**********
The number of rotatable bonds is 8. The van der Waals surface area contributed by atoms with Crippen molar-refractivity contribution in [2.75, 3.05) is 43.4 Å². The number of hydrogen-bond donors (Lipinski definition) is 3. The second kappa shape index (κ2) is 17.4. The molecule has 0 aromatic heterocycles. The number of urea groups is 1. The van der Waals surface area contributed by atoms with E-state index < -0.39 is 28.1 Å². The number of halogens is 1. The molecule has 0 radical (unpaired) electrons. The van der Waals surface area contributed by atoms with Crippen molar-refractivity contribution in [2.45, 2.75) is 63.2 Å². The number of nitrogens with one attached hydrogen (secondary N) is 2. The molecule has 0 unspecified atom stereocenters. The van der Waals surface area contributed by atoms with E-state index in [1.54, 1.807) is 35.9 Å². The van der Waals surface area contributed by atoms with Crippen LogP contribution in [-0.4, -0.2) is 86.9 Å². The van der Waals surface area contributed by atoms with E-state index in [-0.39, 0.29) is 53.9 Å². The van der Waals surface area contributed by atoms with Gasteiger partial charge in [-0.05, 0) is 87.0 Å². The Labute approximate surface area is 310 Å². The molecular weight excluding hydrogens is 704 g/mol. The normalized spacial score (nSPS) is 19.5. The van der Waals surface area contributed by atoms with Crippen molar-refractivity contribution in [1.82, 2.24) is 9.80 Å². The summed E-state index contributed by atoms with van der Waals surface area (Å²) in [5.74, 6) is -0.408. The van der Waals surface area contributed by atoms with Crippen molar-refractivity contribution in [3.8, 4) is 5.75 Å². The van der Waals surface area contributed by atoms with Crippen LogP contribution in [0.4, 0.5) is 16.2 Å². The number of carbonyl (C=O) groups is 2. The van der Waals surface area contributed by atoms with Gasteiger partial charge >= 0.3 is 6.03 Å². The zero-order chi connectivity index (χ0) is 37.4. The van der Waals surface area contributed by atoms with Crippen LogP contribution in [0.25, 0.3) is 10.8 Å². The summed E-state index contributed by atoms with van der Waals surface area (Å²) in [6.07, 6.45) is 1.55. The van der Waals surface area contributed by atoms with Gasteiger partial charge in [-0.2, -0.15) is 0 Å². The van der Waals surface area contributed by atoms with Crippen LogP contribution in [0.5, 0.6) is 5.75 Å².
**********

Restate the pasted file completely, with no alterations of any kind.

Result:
The number of rotatable bonds is 8. The van der Waals surface area contributed by atoms with Crippen molar-refractivity contribution in [2.75, 3.05) is 43.4 Å². The number of hydrogen-bond donors (Lipinski definition) is 3. The second kappa shape index (κ2) is 17.4. The molecule has 0 aromatic heterocycles. The number of urea groups is 1. The van der Waals surface area contributed by atoms with E-state index < -0.39 is 28.1 Å². The number of halogens is 1. The molecule has 0 radical (unpaired) electrons. The van der Waals surface area contributed by atoms with Crippen molar-refractivity contribution in [2.45, 2.75) is 63.2 Å². The number of nitrogens with one attached hydrogen (secondary N) is 2. The molecule has 0 unspecified atom stereocenters. The van der Waals surface area contributed by atoms with E-state index in [1.54, 1.807) is 35.9 Å². The van der Waals surface area contributed by atoms with Crippen LogP contribution in [-0.4, -0.2) is 86.9 Å². The van der Waals surface area contributed by atoms with E-state index in [-0.39, 0.29) is 53.9 Å². The van der Waals surface area contributed by atoms with Gasteiger partial charge in [-0.05, 0) is 87.0 Å². The Labute approximate surface area is 310 Å². The molecular weight excluding hydrogens is 704 g/mol. The normalized spacial score (nSPS) is 19.5. The van der Waals surface area contributed by atoms with Crippen molar-refractivity contribution in [1.82, 2.24) is 9.80 Å². The summed E-state index contributed by atoms with van der Waals surface area (Å²) in [5.74, 6) is -0.408. The van der Waals surface area contributed by atoms with Crippen molar-refractivity contribution in [3.8, 4) is 5.75 Å². The van der Waals surface area contributed by atoms with Crippen LogP contribution in [0.4, 0.5) is 16.2 Å². The number of carbonyl (C=O) groups is 2. The van der Waals surface area contributed by atoms with Gasteiger partial charge >= 0.3 is 6.03 Å². The zero-order chi connectivity index (χ0) is 37.4. The van der Waals surface area contributed by atoms with Crippen LogP contribution in [0.25, 0.3) is 10.8 Å². The summed E-state index contributed by atoms with van der Waals surface area (Å²) in [6.07, 6.45) is 1.55. The van der Waals surface area contributed by atoms with Gasteiger partial charge in [-0.2, -0.15) is 0 Å². The van der Waals surface area contributed by atoms with Crippen LogP contribution in [0.5, 0.6) is 5.75 Å².